Noodles & Company hasn’t been alone in raising prices, but it has been more aggressive than most of its peers. The fast casual was running 13 percent year-over-year pricing and nearly 20 percent two-year pricing at its peak this spring.
CEO Dave Boenninghausen told investors in May that while the increases were necessary in the face of soaring commodity and labor costs, customers started to push back against the higher menu prices toward the back half of Q1. That opposition emerged in full force heading into Q2, leading to what he called a “sudden and significant” double-digit decline in traffic during the first half of the quarter. Systemwide sales were down 5.5 percent, including a 5.9 percent decrease at company-owned restaurants and a 3.4 percent decline at franchised restaurants. Revenue fell 4.5 percent and adjusted EBITDA dropped 17 percent.
The chain moved to more prominent value messaging part way through the quarter. It reintroduced its 7 for $7 menu and launched a $10 Mac & Cheese Meal Deal. It also took a 3 percent decrease in menu pricing in May and lapped pricing from 2022. With that pivot, traffic improved from a 14 percent decline in April to a 5.8 percent decline in July.
Noodles & Company is currently in the process of completing third-party research to further enhance its overall pricing strategy. That’s one component of a five-point plan the chain is pursuing to improve its competitive position following a challenging first half of the year.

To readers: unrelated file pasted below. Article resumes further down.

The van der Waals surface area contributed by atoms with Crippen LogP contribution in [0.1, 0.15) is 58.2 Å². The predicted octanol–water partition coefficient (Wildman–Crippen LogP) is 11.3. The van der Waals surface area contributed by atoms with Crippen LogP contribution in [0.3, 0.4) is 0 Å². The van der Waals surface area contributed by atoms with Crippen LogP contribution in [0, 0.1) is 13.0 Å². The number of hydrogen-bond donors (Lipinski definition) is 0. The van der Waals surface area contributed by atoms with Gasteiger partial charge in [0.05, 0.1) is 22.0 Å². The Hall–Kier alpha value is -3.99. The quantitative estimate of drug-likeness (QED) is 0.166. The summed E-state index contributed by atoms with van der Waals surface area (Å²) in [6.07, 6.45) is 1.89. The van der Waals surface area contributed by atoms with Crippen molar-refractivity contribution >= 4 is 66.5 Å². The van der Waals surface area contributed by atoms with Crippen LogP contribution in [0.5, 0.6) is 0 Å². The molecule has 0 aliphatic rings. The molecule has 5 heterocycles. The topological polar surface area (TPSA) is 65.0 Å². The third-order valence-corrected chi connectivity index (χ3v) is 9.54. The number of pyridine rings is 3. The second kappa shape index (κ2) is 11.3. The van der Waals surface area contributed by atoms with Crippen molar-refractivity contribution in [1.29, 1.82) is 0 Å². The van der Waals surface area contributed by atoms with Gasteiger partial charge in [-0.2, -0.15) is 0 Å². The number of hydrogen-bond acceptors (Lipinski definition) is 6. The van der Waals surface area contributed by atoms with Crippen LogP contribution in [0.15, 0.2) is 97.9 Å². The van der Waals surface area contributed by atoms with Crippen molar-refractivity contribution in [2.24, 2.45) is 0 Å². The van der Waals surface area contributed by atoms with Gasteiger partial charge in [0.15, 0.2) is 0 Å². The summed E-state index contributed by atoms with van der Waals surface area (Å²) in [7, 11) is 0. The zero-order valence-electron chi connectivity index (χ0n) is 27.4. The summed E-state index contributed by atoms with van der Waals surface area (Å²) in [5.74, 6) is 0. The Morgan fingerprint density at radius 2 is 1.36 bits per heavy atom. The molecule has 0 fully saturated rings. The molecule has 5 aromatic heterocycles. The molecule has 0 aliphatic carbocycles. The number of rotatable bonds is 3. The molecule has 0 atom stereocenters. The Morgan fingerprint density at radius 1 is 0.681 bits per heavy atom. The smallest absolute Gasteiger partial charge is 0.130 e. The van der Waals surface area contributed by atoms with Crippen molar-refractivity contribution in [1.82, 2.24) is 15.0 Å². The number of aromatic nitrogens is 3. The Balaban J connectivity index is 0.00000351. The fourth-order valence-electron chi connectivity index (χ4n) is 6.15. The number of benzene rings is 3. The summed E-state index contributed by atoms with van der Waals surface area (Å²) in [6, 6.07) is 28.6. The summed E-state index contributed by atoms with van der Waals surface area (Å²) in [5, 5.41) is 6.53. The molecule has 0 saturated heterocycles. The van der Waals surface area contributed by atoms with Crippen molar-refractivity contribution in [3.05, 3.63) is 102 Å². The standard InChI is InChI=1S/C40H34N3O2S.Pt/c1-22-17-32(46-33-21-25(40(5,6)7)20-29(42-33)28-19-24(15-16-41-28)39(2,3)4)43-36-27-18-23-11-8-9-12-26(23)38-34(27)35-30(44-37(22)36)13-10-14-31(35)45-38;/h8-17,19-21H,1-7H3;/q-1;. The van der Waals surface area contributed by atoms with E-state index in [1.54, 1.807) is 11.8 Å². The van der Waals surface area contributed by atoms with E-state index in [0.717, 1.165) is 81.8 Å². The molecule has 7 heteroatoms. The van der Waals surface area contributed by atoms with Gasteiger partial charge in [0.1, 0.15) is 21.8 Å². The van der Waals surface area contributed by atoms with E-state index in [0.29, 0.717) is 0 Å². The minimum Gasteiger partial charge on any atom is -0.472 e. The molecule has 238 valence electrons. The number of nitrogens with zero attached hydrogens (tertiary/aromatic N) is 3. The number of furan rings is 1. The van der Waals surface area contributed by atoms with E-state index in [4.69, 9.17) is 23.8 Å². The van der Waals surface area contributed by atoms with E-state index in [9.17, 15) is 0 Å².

“Our run rate, as we sit today, is approximately 3 percent,” CFO Mike Hynes said during the company’s Q2 earnings call earlier this month. “We’ve gained some traction and are winning guests back from a value perspective, but it’s going to take some time.”
The five-point plan encompasses several initiatives aimed at driving sales through menu enhancements, including the launch of a new Chicken Parmesan entrée this fall that Boenninghausen said will benefit from broad appeal and guest familiarity. As it gears up to introduce that dish, the company is working with a third-party consulting firm to reevaluate all of its current offerings and improve the way the menu is presented to guests both online and in-store.
“Our internal analysis research gives us a lot of confidence in the potential of Chicken Parmesan as well as other optimization opportunities,” Boenninghausen said. “That said, we think it’s an appropriate time for us to take a comprehensive fresh look at the overall menu and culinary strategy because we know the upside AUV potential of this brand is much higher than where we are today.”
Noodles & Company also is zeroing in on its catering business to drive performance well above the decrease in revenue it saw in Q2. Boenninghausen said the variety and portability inherent in the menu provide an opportunity to substantially grow that part of the business, and new catering offerings are being incorporated into the work the company is doing with its culinary consultant. Catering accounted for 1.4 percent of sales in Q2. While that’s a 40 percent increase from the same period a year ago, he believes the opportunity is much larger. Notably, the top 10 percent of restaurants drive around 4 percent of their sales through the channel.